* Finally, the report looked at exit fees for Mizzou should it abandon the Big 12.  If Mizzou left in time to join the SEC for next football season, the school would risk a $25.9 million penalty.  But the document states that MU could get that exit fee down to a more manageable $10.4 million by giving the league longer notice (“as much as two years,” according to the AP).  We believe it is still likely that Missouri — like Colorado and Nebraska last year — will be able to negotiate their exit fee down without having to stick around for two more seasons.

* Would the Big 12 want to keep Missouri around for as much at two more years?  Unlikely.  However, now that the Big 12 is officially adding TCU — to get back to 10 schools — it may want to take its time in expanding to 12 teams.  Strong-arming Mizzou into staying would also the Big 12 to window shop for a good while longer, rather than rushing into marriages with two new schools.

The bottom line on all of this?  Missouri is extremely serious about moving to the SEC and it likely wouldn’t have gone this far — especially after the embarrassing Big Ten debacle of a year ago — if it hadn’t received some form of a “we’ll get you in” assurance from Slive.

With realignment, nothing’s over til it’s over… but it looks to us like the Tigers will be making the move the SEC in time for the 2012 or 2013 seasons.

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Vols Land First 2012 Basketball Commit

Tennessee has received a commitment from wing prospect Derek Reese of Olympia High School in Orlando, Fla.

Reese, who chose UT over offers from Central Florida, North Florida and Jacksonville, will take an official visit to UT this weekend.

“I am excited to see a Tennessee football game for the first time,” Reese told GVX247.com. “I have never been to a college football game at all, so that should be a great experience.”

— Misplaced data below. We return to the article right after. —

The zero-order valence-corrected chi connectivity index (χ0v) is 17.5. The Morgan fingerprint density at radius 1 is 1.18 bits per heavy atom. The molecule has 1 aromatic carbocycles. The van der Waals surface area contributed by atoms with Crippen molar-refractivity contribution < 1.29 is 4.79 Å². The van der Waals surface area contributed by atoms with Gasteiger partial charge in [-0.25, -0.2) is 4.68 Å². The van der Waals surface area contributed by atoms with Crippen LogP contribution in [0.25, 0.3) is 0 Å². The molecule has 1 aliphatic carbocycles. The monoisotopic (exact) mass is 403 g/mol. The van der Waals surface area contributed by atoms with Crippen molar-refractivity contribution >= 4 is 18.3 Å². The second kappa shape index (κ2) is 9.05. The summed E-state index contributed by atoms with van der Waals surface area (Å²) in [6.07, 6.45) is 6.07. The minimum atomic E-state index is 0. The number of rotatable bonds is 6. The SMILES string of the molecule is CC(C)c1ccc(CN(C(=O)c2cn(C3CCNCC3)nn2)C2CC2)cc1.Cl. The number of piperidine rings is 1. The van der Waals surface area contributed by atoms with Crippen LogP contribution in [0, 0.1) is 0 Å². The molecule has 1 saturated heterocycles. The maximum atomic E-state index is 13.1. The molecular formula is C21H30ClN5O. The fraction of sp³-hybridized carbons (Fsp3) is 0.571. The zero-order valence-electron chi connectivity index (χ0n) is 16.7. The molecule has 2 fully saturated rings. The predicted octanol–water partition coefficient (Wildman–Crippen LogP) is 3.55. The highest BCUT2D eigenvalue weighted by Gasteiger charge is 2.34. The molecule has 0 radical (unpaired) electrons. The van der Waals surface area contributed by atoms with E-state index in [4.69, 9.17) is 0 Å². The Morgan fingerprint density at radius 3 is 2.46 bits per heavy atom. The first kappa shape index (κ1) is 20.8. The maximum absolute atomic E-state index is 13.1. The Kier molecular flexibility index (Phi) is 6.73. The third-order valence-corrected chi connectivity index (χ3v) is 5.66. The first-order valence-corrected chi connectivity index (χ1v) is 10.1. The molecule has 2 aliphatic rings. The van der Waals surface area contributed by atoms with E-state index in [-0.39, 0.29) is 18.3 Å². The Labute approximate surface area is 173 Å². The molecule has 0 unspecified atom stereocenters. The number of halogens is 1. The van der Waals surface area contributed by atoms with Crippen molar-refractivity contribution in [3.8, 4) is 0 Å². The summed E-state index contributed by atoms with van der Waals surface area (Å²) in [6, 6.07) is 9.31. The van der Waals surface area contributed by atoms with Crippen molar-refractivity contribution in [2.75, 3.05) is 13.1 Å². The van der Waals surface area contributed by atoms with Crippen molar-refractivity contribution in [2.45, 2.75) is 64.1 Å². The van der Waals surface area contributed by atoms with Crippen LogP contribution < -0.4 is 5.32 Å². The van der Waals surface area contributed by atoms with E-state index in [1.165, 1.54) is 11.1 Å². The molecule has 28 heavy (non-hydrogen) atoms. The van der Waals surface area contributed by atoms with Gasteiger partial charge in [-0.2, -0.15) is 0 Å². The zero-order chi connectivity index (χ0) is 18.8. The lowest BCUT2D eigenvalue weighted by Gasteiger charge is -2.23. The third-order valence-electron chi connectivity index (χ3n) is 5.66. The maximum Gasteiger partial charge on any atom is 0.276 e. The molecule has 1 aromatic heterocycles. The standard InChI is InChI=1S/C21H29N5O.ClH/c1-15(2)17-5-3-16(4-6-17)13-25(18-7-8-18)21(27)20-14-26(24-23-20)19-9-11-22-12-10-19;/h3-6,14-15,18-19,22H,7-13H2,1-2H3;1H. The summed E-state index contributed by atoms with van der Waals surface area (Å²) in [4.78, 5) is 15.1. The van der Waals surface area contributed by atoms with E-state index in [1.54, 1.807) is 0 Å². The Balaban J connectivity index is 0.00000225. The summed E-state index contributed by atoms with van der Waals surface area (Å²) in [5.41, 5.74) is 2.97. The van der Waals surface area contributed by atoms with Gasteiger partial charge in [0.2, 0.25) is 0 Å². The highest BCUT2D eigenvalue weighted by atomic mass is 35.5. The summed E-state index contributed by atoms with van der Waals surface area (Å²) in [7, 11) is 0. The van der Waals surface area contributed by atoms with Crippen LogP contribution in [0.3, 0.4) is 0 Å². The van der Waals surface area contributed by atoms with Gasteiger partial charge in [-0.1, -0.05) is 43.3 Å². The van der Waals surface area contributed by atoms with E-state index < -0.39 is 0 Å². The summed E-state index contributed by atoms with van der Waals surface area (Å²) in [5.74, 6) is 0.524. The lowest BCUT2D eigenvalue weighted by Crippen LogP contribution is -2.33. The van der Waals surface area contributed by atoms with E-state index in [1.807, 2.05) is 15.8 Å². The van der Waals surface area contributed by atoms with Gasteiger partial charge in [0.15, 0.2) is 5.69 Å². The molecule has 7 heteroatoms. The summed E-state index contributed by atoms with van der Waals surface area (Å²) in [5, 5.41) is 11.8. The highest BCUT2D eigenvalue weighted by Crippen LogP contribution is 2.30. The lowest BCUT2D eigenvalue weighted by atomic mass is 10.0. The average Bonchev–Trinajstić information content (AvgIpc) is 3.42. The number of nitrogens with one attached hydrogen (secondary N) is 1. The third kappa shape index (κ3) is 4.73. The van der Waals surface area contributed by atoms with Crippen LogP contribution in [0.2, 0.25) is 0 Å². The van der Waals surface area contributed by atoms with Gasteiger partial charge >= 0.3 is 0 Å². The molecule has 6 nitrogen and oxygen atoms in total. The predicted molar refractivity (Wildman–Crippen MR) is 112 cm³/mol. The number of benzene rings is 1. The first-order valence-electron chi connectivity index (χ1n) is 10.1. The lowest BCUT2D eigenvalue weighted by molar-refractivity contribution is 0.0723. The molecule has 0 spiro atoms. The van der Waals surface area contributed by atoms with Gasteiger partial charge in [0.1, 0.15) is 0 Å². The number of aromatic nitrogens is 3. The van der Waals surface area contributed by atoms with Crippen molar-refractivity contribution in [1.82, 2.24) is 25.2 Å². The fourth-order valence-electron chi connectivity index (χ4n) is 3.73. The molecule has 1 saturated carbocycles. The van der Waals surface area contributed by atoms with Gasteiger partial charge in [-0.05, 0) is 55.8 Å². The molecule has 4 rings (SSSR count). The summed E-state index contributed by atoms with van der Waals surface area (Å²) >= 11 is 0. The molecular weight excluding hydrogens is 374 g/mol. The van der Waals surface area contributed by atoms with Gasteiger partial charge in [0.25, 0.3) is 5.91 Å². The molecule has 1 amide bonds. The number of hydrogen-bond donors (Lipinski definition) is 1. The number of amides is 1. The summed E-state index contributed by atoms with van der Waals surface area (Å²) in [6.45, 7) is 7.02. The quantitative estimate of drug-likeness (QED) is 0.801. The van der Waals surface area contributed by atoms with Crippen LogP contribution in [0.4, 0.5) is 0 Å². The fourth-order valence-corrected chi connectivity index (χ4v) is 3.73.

Reese believes his experience at different positions has made him a valuable prospect. His offer came from UT after an impressive AAU circuit in July.

“My versatility is the biggest thing – just being 6-8 and being able to handle the ball and shoot the ball,” Reese said. “That is what they are looking for, and I think they can push me and get me better for the next level. I am going to do whatever it takes to make that happen.”

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NCAA: UGA’s Jones Didn’t Break Any Rules

The NCAA is a tough group to read.  In our million-miles-an-hour society, we deal in generalities, headlines and Twitter posts.  Info is passed along quick and easy.  So to us — and I’m including me in that us — the case of Georgia’s Jarvis Jones looks like it’s being handled differently than the case of LSU’s Russell Shepard or even the case of Georgia’s AJ Green last year.

Jones was allegedly given airplane tickets (and possibly a computer and cash) by an AAU coach while he was in high school and then at Southern Cal during his freshman year.  How could he not be suspended for at least a game or two?

But we don’t have all the details of Jones’ case.  At least not all the details that UGA turned over to NCAA investigators.  And when it comes to comparing cases, we don’t have all the details on other cases, either.  We have headlines.  We have newspaper summaries.  But we don’t have all the facts that were available to the NCAA.

So when the NCAA tells Georgia — as it did yesterday — that after reviewing UGA’s internal report it decided that Jones hadn’t violated any NCAA rules, we need to accept that on face value.  Why would the NCAA be playing favorites with Georgia now… after not playing favorites and giving Green a four-game suspension for selling a jersey last season?